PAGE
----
In the decades following passage of Aid to Dependent Children, state and local governments increasingly passed rules that linked welfare with wage-earning.
Title IV included provisions for Aid to Dependent Children (ADC) and specifically authorized funds for the support of families "who have been deprived of parental support or care by reason of the death, continued absence from the home, or physical or mental incapacity of a parent.
The creation of categorical aid to dependent children complicated policy for female-headed families.
Between 1935 and the early 1960s, state governments contested, challenged, and changed the meaning of "parental support" in Aid to Dependent Children.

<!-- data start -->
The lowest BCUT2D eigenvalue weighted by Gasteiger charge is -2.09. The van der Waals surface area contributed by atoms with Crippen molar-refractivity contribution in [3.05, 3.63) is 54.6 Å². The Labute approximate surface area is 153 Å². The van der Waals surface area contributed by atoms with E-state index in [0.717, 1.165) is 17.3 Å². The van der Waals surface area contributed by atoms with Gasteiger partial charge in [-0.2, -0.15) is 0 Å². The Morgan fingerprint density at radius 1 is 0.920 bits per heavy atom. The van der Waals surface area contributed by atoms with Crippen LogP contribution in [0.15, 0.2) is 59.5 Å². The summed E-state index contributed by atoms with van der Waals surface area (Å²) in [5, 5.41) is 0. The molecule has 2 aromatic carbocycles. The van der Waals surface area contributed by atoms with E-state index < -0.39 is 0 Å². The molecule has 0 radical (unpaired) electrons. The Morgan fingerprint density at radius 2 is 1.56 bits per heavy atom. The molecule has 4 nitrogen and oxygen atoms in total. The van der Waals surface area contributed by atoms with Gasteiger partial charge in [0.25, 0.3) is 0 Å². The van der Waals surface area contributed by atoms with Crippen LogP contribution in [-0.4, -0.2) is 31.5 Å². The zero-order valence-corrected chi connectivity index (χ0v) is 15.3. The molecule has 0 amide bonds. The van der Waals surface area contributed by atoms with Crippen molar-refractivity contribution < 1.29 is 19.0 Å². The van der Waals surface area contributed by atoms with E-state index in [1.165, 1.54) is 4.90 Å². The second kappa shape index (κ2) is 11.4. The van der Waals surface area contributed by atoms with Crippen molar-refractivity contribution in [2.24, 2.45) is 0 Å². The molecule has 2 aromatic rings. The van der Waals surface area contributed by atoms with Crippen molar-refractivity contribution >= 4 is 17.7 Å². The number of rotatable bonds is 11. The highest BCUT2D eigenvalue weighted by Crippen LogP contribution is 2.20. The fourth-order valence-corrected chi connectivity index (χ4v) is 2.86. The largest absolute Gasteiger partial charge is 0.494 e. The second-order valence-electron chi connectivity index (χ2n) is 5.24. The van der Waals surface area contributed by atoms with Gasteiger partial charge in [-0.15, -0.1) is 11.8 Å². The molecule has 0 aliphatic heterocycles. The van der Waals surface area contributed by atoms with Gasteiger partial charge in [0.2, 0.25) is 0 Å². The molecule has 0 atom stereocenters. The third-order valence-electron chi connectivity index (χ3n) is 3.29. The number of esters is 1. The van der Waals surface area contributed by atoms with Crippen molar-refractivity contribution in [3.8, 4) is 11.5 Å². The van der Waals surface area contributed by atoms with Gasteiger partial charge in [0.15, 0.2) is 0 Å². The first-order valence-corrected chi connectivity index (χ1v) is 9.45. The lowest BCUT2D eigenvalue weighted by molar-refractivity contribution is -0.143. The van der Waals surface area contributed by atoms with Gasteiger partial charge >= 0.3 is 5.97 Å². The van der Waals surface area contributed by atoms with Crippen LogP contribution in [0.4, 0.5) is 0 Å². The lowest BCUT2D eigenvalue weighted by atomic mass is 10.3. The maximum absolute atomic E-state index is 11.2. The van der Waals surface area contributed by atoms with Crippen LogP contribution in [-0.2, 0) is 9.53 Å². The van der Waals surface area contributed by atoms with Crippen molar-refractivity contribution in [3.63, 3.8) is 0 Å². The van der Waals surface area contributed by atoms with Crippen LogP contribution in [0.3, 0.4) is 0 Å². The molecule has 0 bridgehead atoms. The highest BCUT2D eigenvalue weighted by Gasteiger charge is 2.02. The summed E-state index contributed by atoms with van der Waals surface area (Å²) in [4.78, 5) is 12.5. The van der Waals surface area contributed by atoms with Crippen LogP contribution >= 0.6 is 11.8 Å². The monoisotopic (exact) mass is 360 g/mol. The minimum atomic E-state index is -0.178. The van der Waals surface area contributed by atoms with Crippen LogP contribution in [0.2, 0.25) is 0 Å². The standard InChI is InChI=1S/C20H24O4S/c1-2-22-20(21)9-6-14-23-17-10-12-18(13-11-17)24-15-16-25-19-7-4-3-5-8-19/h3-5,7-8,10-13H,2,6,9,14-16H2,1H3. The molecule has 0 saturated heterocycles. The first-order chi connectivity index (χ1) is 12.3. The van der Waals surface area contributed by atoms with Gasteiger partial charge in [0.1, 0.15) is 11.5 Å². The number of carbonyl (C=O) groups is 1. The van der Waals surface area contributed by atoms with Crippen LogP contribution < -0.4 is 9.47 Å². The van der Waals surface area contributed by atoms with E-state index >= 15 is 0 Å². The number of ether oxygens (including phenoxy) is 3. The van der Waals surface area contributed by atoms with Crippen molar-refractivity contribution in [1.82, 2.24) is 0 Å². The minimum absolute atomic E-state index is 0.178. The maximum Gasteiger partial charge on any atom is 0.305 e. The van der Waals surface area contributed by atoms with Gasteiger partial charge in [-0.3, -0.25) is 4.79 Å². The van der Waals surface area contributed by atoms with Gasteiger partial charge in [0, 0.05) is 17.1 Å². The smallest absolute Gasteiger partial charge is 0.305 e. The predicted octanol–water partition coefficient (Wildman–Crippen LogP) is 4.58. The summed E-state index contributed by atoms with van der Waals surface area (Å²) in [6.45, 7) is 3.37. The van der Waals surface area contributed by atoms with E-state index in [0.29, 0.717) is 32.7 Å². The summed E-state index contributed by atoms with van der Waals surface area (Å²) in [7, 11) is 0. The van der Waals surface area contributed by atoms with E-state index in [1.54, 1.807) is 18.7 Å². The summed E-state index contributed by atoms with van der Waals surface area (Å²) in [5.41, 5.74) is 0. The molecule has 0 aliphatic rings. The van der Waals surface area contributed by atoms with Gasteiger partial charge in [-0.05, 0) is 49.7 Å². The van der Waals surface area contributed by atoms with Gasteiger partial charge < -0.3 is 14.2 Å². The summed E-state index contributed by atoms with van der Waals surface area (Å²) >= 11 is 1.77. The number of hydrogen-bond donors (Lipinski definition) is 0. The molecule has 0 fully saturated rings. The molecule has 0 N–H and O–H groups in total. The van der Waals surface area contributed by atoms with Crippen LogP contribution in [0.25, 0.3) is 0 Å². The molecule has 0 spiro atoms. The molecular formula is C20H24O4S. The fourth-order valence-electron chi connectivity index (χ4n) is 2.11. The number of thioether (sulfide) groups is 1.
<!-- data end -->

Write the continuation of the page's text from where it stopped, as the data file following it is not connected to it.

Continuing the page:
The most helpful overview of Aid to Dependent Children may be found in Linda Gordon, Pitied But Not Entitled: Single Mothers and the History of Welfare (New York, 1994).
II (Chicago, 1938), 229, cited in Winifred Bell, Aid to Dependent Children (New York, 1965), 6.
Yvonne Zylan, "Constructing the Patriarchal Welfare State: Aid to Dependent Children and the Politics of Gender, 1945-1960.
Aid to Dependent Children was renamed Aid to Families with Dependent Children in the 1962 revisions.